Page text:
- Cut along the drawn line to round each corner. Round only the top two corners of both the front and the back pieces. The bottom two corners of each piece remain square.
At Your Sewing Machine & Ironing Board
Quilting the exterior panels
- Match up the front and back exterior panels and the exterior side section panel with the three batting pieces in corresponding sizes.
- Pin each pair together.
- Run parallel vertical rows of stitching to quilt each pair together (eg. along the height of each piece). Our rows are 1" apart. We used a quilting bar with our Walking Foot to keep our rows equi-distant. You could also draw in lines to follow. If you go this route, remember you are working on the right side of the fabric; make sure you use a marking tool that will easily wipe away or will vanish with exposure to the air or the heat of an iron.
NOTE: If you are new to straight line quilting, check out our Guest Tutorial from Modern Quilting whiz, Heather Jones.
- On the front and back units, use a lining piece as a pattern to trim the top corners of each quilted piece to match the rounded corners of the lining.
Create the patchwork accent strip
- Find the six 2½" x 2½" squares and arrange them in the desired order.
- Using a ¼" seam, pin and then stitch the squares together in order to create a strip. To do this, place the first two squares right sides together, pin along one 2½" side, then stitch together along that 2½" side. Add the next square to the remaining raw edge of the two-square unit, and stitch in the same manner. Continue to create a complete six-square strip. Press all the seams towards the first square.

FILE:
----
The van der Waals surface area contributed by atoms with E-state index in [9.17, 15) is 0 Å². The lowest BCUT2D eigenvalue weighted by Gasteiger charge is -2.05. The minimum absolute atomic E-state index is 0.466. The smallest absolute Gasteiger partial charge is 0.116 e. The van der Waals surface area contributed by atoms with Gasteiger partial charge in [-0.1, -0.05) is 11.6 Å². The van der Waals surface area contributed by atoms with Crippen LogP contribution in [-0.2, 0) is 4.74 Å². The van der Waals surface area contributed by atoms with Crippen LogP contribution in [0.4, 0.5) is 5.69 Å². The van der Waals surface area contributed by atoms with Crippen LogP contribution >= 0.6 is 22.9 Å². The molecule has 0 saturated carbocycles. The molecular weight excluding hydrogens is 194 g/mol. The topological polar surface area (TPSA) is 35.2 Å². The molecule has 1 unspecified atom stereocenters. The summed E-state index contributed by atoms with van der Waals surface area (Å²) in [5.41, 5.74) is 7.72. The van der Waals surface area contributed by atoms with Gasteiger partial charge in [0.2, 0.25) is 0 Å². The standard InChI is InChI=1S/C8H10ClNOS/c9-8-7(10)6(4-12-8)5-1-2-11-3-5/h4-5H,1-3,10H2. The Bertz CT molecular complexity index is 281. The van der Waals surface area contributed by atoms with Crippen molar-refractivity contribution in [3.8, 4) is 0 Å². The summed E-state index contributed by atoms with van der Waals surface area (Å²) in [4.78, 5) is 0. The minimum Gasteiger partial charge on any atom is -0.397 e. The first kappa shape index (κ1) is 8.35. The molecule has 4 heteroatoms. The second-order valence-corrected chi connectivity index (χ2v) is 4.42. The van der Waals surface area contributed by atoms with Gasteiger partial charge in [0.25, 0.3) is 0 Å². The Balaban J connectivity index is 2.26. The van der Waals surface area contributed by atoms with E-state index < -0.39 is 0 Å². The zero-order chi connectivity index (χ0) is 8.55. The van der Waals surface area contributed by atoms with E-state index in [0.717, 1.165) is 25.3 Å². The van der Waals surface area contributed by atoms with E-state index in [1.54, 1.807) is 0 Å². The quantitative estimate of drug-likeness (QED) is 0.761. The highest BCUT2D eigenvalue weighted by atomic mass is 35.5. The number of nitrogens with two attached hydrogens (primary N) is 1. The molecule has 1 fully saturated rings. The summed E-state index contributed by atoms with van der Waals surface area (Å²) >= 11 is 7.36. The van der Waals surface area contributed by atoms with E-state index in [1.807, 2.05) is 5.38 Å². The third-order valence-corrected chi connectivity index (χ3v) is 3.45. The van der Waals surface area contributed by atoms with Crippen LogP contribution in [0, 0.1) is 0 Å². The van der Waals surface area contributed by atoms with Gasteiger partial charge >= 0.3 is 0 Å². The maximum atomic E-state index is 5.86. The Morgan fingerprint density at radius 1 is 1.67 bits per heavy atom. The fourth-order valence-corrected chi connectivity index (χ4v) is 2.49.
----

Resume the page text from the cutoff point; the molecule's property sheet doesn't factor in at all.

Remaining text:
- Place a length of rick rack along both long sides of the strip. The outer waves of the rick rack should be flush with the raw edges of the strip.
- Baste the rick rack in place, making sure your seam line runs down the exact center of the rick rack.
- Fold back along the seam line, pressing the raw edges to the wrong side. This will make the rick rack "pop up" along the top and bottom of the strip.
- Place the completed strip on the quilted front panel so the bottom edge of the strip is 2" above the lower raw edge of the panel. Pin in place.